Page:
At GasBuddy, we frequently explore this issue by pairing location data with station ratings submitted on the mobile app. Online ratings, after all, are a reflection of the customer experience. In GasBuddy’s 2017 Foot Traffic Report, we examine stations near interstates and show that those with above-average outdoor lighting ratings capture 50% more visits between the overnight hours of 9:00 pm and 5:00 am than those with below-average ratings. Similarly, our Q1 2018 Foot Traffic Report shows that stations with above-average overall ratings capture nearly 25% more visits than their below-average counterparts.

Prices still matter, of course, but their comparative influence may be declining. While 58% of respondents in the most recent NACS Consumer Fuels Survey say that gas price is the most important factor when purchasing gas, that’s a 13-point drop from three years ago. It will be interesting to see what respondents say next year if the current spike in prices holds; but again, perhaps there’s just more to the story. The Consumer Fuels Survey also shows that 45% of consumers went inside the convenience store during their last visit—a 10-point increase from three years ago.

At a time when retailers are trying to build loyalty, the customer experience is one way to achieve brand differentiation in a way that resonates. According to Kantar Retail’s most recent Breakthrough Insights report, roughly half of convenience store customers (51%) tend to visit whatever location is most convenient, while the other half (49%) tends to visit a specific store. But a closer look reveals that certain retailers have found additional success with loyalty. Seventy-two percent of Wawa’s customers say they tend to visit a specific store—meaning, more than likely, they’re loyal to Wawa. Sixty percent of QuikTrip’s customers said the same, as did 58% of those who visit Sheetz. Mind you, these are three brands that consistently provide a top-of-class customer experience.

Create a Great Customer Experience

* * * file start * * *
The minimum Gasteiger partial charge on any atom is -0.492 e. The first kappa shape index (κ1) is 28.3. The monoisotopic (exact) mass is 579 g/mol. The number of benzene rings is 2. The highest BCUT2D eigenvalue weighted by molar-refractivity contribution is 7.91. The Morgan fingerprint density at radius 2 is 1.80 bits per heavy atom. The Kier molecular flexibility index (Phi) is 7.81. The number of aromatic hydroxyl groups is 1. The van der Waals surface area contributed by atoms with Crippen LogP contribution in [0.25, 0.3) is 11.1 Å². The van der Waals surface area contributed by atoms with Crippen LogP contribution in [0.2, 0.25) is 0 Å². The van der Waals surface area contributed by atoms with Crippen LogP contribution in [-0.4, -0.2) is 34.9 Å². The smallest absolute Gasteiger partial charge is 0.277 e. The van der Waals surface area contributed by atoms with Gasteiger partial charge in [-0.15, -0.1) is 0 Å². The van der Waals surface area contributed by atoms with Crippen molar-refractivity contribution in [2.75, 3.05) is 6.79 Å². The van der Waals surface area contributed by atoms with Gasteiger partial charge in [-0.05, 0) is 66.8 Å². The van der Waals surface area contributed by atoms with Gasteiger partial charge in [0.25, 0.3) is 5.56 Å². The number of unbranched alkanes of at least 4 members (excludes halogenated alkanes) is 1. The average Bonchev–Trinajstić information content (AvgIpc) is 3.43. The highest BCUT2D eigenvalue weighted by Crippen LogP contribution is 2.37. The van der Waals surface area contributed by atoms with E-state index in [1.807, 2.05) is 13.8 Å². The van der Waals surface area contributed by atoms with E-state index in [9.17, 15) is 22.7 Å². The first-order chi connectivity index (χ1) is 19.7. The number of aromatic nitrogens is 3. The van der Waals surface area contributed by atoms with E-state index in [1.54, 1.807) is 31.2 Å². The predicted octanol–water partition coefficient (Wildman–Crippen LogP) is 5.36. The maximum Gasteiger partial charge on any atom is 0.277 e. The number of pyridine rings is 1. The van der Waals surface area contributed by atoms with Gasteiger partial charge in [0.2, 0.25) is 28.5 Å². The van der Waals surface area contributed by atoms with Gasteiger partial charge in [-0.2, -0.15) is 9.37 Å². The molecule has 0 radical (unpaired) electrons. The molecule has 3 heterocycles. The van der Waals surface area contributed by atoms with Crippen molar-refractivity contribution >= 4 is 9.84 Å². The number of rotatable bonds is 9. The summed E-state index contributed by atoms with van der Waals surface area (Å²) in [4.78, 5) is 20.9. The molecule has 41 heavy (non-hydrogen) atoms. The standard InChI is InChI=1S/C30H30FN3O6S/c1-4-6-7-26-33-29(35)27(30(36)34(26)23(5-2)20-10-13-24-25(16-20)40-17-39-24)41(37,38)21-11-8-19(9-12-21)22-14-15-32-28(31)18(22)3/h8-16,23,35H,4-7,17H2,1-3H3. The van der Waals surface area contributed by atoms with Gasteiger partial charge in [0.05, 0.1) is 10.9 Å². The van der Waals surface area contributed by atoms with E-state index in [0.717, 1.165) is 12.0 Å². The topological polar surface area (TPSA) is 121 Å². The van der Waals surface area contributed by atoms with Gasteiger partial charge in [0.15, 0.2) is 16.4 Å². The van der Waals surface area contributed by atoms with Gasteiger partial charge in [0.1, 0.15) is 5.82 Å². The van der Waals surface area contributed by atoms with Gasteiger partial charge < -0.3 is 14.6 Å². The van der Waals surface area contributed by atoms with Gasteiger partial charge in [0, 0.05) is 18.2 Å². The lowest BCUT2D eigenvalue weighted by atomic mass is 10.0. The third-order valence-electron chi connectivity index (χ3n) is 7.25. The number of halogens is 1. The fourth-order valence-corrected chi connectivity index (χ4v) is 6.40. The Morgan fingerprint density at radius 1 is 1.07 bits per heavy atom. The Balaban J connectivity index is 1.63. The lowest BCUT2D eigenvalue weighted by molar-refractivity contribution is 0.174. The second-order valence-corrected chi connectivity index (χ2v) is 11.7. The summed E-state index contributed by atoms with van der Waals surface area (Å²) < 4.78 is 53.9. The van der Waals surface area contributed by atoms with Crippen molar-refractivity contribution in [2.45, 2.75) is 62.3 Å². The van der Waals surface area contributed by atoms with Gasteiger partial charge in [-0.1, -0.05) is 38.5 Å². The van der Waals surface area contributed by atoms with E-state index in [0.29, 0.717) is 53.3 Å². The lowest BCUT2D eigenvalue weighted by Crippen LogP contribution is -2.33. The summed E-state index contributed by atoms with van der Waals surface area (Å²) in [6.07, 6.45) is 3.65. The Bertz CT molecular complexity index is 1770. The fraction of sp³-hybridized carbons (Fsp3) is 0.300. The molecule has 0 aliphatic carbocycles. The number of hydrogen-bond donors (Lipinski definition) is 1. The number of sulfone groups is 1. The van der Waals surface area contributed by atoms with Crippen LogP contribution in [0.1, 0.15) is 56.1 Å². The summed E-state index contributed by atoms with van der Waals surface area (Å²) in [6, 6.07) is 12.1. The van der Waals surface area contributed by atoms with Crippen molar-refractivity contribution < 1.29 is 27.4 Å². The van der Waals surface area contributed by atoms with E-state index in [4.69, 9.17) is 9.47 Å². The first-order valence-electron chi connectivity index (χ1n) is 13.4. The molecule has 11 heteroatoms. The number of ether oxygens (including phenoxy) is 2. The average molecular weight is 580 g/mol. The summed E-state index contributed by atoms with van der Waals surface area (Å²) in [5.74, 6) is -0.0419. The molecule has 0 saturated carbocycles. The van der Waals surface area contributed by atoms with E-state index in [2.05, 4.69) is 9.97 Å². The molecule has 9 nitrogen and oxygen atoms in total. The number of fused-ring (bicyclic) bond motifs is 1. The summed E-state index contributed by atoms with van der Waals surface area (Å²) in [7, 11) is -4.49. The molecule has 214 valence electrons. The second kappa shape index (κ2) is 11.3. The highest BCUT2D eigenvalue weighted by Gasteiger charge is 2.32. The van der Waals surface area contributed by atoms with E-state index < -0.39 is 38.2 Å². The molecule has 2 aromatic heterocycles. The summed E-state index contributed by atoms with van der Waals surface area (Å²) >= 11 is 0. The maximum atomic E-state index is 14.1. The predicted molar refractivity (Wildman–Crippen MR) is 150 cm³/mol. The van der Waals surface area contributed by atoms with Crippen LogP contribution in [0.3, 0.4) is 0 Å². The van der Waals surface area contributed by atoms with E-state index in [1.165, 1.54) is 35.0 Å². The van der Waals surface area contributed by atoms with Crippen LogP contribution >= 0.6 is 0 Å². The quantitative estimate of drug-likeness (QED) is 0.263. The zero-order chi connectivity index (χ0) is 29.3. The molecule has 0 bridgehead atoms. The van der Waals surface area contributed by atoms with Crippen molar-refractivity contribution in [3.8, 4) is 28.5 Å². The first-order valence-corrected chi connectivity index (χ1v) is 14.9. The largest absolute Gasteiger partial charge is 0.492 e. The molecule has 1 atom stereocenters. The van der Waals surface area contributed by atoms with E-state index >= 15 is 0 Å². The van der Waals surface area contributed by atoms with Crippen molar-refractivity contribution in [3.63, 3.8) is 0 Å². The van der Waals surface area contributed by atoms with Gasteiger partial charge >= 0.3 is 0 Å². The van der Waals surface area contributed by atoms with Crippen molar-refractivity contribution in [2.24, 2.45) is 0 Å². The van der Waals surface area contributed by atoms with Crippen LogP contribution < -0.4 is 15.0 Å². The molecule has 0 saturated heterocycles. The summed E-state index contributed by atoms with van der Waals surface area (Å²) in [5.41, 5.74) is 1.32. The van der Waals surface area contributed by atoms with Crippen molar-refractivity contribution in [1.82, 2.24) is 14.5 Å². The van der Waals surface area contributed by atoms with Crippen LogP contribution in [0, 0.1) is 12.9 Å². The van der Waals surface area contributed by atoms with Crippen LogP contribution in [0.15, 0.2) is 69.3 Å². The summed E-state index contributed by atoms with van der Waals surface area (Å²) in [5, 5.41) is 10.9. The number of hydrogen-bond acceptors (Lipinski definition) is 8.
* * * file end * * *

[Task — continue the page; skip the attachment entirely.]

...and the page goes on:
For more on experiential retail, see Frank Beard’s presentation with Mike Zahajko of CAF Outdoor Cleaning at the 2018 NACS Show. The session, “Drive Sales with a 5-Star Customer Experience,” will be held Tuesday, October 9, at 8:00 am. Register for the NACS Show and bookmark the session today via NACS Show Session Sign-Up.

The First Handshake

Mike Zahajko describes the forecourt as the “first handshake” that welcomes customers into the store. It sets the tone for the entire customer experience. As the vice president of sales at Maple Valley, Washington-based CAF Outdoor Cleaning, Zahajko has worked with many retailers on this issue.

“Our industry is unique since a large part of the customer experience exists outdoors,” he explained. “When customers visit dollar stores, coffee shops and quick-service restaurants, they park the car and walk inside. Many of our customers spend time at the forecourt before taking that step. This is a challenge, but it’s also an opportunity to drive in-store traffic and differentiate your brand.”

There are of course many ways to create and maintain a quality forecourt experience, but retailers would be wise to consider programs that pair well with existing operational strategies.

“Convenience retailers are in the business of saving time, but store-level employees often lack it. They’re busy. They have many duties,” says Scott Apter, president of Apter Industries in McKeesport, Pennsylvania. Since the early 1970s, Apter has worked with many retailers to develop effective cleaning programs.

“Years ago, I sat through a seminar about a new coffee machine that did a lot of great things—but it took nearly an hour to clean,” Apter said. “Our industry doesn’t have time for that, and the same principle applies to your strategies at the forecourt and in the store. We help our customers choose products that get the job done in the least amount of time. That’s the best way to ensure employee buy-in and consistent execution.”

But it can be challenging for retailers to maintain a consistent experience across a large number of locations—especially for fuel brands that work with a variety of independent operators. As I explained in an education session at the 2017 NACS Show, one of the most effective ways to do this is by monitoring online ratings and reviews. This real-time feedback enables retailers to identify low-performing outliers and stay aware of issues as they occur. In doing so, they can make necessary corrections and protect their brand’s reputation.

Where Do Consumers Refuel:

53% care about the quality of lighting
47% were concerned about the perception of safety
39% valued a previous good experience
37% said that the speed of payment authorization is important